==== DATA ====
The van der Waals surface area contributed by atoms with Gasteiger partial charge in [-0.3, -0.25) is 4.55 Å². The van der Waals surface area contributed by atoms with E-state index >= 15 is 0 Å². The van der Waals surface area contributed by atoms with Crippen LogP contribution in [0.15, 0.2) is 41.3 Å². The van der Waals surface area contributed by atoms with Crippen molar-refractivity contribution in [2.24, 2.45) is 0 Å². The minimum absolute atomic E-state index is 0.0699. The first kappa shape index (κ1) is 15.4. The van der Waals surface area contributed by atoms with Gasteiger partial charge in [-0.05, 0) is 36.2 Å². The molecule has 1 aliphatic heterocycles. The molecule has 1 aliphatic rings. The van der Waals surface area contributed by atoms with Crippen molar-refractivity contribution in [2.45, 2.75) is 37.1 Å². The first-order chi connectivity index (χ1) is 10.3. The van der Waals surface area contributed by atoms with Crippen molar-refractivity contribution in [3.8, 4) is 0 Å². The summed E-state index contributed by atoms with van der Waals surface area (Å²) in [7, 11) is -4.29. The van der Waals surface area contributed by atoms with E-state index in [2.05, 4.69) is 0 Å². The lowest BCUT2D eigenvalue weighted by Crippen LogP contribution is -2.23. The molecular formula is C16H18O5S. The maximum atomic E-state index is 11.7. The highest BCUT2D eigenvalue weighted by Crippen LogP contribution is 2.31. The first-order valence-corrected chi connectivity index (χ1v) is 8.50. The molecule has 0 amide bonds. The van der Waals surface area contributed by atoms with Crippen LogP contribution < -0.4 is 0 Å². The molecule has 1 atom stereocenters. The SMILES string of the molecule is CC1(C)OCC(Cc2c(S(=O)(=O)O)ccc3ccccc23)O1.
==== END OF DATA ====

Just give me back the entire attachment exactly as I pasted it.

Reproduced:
The van der Waals surface area contributed by atoms with Gasteiger partial charge in [-0.3, -0.25) is 4.55 Å². The van der Waals surface area contributed by atoms with E-state index >= 15 is 0 Å². The van der Waals surface area contributed by atoms with Crippen LogP contribution in [0.15, 0.2) is 41.3 Å². The van der Waals surface area contributed by atoms with Crippen molar-refractivity contribution in [2.24, 2.45) is 0 Å². The minimum absolute atomic E-state index is 0.0699. The first kappa shape index (κ1) is 15.4. The van der Waals surface area contributed by atoms with Gasteiger partial charge in [-0.05, 0) is 36.2 Å². The molecule has 1 aliphatic heterocycles. The molecule has 1 aliphatic rings. The van der Waals surface area contributed by atoms with Crippen molar-refractivity contribution in [2.45, 2.75) is 37.1 Å². The first-order chi connectivity index (χ1) is 10.3. The van der Waals surface area contributed by atoms with Crippen molar-refractivity contribution in [3.8, 4) is 0 Å². The summed E-state index contributed by atoms with van der Waals surface area (Å²) in [7, 11) is -4.29. The van der Waals surface area contributed by atoms with E-state index in [2.05, 4.69) is 0 Å². The lowest BCUT2D eigenvalue weighted by Crippen LogP contribution is -2.23. The molecular formula is C16H18O5S. The maximum atomic E-state index is 11.7. The highest BCUT2D eigenvalue weighted by Crippen LogP contribution is 2.31. The first-order valence-corrected chi connectivity index (χ1v) is 8.50. The molecule has 0 amide bonds. The van der Waals surface area contributed by atoms with Crippen LogP contribution < -0.4 is 0 Å². The molecule has 1 atom stereocenters. The SMILES string of the molecule is CC1(C)OCC(Cc2c(S(=O)(=O)O)ccc3ccccc23)O1.